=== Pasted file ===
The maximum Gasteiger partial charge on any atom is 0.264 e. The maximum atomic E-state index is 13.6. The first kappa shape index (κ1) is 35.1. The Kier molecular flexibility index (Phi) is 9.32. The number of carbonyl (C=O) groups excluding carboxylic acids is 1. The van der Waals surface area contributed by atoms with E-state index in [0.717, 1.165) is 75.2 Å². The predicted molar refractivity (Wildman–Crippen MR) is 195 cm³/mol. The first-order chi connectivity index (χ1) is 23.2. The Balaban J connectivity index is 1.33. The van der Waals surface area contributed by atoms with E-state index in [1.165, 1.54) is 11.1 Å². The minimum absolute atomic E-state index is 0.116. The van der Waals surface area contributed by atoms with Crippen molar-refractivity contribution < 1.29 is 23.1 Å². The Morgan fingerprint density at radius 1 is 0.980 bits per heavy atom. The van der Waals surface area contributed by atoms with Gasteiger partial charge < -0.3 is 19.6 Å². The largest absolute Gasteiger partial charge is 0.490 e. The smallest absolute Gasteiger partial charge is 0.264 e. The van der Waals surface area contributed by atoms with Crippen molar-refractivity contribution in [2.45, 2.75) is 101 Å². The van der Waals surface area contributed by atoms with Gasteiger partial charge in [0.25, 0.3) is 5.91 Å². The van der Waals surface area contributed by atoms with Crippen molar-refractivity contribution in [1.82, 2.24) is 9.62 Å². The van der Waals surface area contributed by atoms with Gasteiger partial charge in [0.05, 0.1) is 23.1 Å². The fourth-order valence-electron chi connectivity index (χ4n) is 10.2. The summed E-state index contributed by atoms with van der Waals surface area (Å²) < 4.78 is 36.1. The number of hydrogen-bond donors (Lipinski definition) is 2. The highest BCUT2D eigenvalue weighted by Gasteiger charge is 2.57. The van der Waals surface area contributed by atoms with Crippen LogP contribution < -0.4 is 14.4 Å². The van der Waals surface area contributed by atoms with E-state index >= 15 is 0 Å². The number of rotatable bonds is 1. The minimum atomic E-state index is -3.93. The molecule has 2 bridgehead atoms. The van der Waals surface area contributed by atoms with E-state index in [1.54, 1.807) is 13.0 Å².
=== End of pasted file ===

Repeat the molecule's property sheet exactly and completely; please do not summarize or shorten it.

The maximum Gasteiger partial charge on any atom is 0.264 e. The maximum atomic E-state index is 13.6. The first kappa shape index (κ1) is 35.1. The Kier molecular flexibility index (Phi) is 9.32. The number of carbonyl (C=O) groups excluding carboxylic acids is 1. The van der Waals surface area contributed by atoms with E-state index in [0.717, 1.165) is 75.2 Å². The predicted molar refractivity (Wildman–Crippen MR) is 195 cm³/mol. The first-order chi connectivity index (χ1) is 23.2. The Balaban J connectivity index is 1.33. The van der Waals surface area contributed by atoms with E-state index in [1.165, 1.54) is 11.1 Å². The minimum absolute atomic E-state index is 0.116. The van der Waals surface area contributed by atoms with Crippen molar-refractivity contribution < 1.29 is 23.1 Å². The Morgan fingerprint density at radius 1 is 0.980 bits per heavy atom. The van der Waals surface area contributed by atoms with Gasteiger partial charge < -0.3 is 19.6 Å². The largest absolute Gasteiger partial charge is 0.490 e. The smallest absolute Gasteiger partial charge is 0.264 e. The van der Waals surface area contributed by atoms with Crippen molar-refractivity contribution in [2.45, 2.75) is 101 Å². The van der Waals surface area contributed by atoms with Gasteiger partial charge in [0.25, 0.3) is 5.91 Å². The van der Waals surface area contributed by atoms with Crippen molar-refractivity contribution in [1.82, 2.24) is 9.62 Å². The van der Waals surface area contributed by atoms with Gasteiger partial charge in [0.05, 0.1) is 23.1 Å². The fourth-order valence-electron chi connectivity index (χ4n) is 10.2. The summed E-state index contributed by atoms with van der Waals surface area (Å²) < 4.78 is 36.1. The number of hydrogen-bond donors (Lipinski definition) is 2. The highest BCUT2D eigenvalue weighted by Gasteiger charge is 2.57. The van der Waals surface area contributed by atoms with Crippen LogP contribution < -0.4 is 14.4 Å². The van der Waals surface area contributed by atoms with E-state index >= 15 is 0 Å². The number of rotatable bonds is 1. The minimum atomic E-state index is -3.93. The molecule has 2 bridgehead atoms. The van der Waals surface area contributed by atoms with E-state index in [1.54, 1.807) is 13.0 Å².